X-rays of bilateral wrist joints and abdominal ultrasonography were normal. Echocardiography and pulmonary function tests revealed no abnormal pathology. Electromyography showed low amplitude, short duration, polyphasic motor unit potentials with full recruitment, suggesting a myopathic pattern. The motor NCS showed low compound muscle action potential amplitudes and prolonged distal latencies in both median nerves, and a low compound muscle action potential of the left median nerve of the wrist. Sensory NCSs showed an increased-onset latency in the right median nerve and an unexcitable left median nerve, which are thereby, consistent with bilateral CTS (Table 1). Muscle biopsy revealed muscle fiber necrosis with few muscle fibers showing mononuclear cell infiltration and endomysial infiltration without perifascicular atrophy or any suggestion of vasculitis, which was consistent with polymyositis.

The patient was diagnosed with polymyositis with bilateral CTS, and was started oral corticosteroids (prednisolone 1 mg/kg), subcutaneous methotrexate (15 mg weekly) and folic acid (5 mg weekly).

She has been under follow-up for two months with reduced proximal and distal muscle weakness and improved wellbeing.


Polymyositis is an idiopathic inflammatory myositis which manifests itself as symmetrical proximal muscle weakness, elevated muscle enzyme levels, and typical electromyographic and muscle biopsy findings. The disease presents in various modes, the most common being muscle weakness associated with constitutional features (fever, malaise, and fatigue). Pulmonary, cardiovascular, or gastroenterological manifestations or inflammatory arthritis are common in patients with polymyositis or dermatomyositis. Peripheral neuropathy may rarely complicate polymyositis.(3)

Carpal tunnel syndrome is an entrapment median neuropathy causing pain, paresthesia, numbness, and other symptoms in the distribution of the median nerve due to its compression at the wrist in the carpal tunnel.4 The most common causes of CTS include obesity, use of oral contraceptives, hypothyroidism, arthritis, diabetes, trauma, acromegaly, diabetes, alcoholism, hypothyroidism, kidney failure, menopause, pregnancy, rheumatoid arthritis, systemic lupus erythematosus, and scleroderma. Intrinsic factors exerting pressure within the tunnel, and extrinsic factors (pressure exerted from outside the tunnel), which include benign tumors such as lipomas, ganglion or vascular malformations, may also contribute to the development of CTS.(4-6) A study from South India demonstrated that CTS constituted 7% of all the peripheral nerve disorders, and 83.6% of entrapment neuropathies.(7)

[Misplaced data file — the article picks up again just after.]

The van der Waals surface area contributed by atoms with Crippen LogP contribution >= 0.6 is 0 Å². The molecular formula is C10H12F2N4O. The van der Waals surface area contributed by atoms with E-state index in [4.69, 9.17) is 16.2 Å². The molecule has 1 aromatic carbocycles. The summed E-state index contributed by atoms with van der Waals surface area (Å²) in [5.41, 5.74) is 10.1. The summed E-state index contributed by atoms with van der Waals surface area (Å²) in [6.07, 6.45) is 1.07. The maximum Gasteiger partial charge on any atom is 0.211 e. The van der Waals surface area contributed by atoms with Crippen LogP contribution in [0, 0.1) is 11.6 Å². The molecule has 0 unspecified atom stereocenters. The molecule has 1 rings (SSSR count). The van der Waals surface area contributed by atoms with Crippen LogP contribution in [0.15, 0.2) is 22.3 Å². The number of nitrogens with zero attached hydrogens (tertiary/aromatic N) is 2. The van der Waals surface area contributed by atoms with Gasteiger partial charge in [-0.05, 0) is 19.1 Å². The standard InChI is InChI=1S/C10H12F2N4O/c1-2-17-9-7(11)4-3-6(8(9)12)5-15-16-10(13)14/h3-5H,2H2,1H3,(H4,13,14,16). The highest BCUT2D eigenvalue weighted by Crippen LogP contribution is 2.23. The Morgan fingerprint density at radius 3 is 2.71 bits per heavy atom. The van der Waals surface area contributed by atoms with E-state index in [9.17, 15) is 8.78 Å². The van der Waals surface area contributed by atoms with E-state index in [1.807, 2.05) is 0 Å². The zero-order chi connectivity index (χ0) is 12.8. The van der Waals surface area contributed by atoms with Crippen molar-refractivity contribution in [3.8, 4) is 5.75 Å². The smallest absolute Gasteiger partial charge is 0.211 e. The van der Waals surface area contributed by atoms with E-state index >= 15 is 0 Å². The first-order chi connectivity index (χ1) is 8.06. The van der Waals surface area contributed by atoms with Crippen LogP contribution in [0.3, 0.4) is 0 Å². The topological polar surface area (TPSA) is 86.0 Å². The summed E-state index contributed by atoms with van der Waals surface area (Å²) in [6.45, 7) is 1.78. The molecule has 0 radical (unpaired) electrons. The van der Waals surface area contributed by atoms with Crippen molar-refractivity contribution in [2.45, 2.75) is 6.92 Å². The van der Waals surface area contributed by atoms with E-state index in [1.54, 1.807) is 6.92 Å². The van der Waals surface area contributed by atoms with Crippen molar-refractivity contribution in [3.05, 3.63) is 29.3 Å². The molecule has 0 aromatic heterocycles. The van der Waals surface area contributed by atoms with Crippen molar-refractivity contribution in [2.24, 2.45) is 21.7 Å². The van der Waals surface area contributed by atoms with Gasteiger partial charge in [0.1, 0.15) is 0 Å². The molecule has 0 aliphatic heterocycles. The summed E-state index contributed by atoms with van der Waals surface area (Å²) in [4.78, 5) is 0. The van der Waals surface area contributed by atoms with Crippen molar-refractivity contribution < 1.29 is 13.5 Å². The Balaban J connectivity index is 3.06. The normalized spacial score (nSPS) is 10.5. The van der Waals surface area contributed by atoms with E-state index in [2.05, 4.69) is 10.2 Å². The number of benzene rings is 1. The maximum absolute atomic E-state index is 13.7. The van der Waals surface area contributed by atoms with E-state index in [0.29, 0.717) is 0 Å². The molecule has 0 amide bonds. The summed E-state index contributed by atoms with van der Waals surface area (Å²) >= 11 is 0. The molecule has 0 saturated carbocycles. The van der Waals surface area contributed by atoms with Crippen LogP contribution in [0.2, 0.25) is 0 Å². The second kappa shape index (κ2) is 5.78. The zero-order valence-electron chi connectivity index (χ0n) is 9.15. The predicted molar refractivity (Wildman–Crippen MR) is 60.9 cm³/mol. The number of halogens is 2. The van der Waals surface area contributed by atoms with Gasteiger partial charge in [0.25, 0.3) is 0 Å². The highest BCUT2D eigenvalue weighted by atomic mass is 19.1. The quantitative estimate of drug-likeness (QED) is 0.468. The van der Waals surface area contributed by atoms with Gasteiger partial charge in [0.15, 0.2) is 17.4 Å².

However, CTS as a presenting feature of polymyositis is extremely rare. The literature review did not reveal symptomatic CTS in cases with polymyositis. Our patient fulfilled the diagnostic criteria for polymyositis. The absence of other possible etiologies and improved hand symptoms after corticosteroid therapy strongly established polymyositis as a causal factor for the development of CTS. To the best of our knowledge, our case presented herein is the first case in literature since CTS was a presenting clinical feature of polymyositis, and it responded to treatment with immunosuppressive medication. This is also a very rare presentation of polymyositis, and the first reported case of such clinical phenotype from India. From a clinical viewpoint, we conclude that CTS may be an important diagnostic checklist item in patients with polymyositis presenting with sensory symptoms in the hand accompanied with distal muscle weakness.

We would like to thank the Director and Medical Superintendant of I.PG.M.E&R Kolkata, for their support to send the article.

Conflict of Interest

The authors declared no conflicts of interest with respect to the authorship and/or publication of this article.

Financial Disclosure

The authors received no financial support for the research and/or authorship of this article.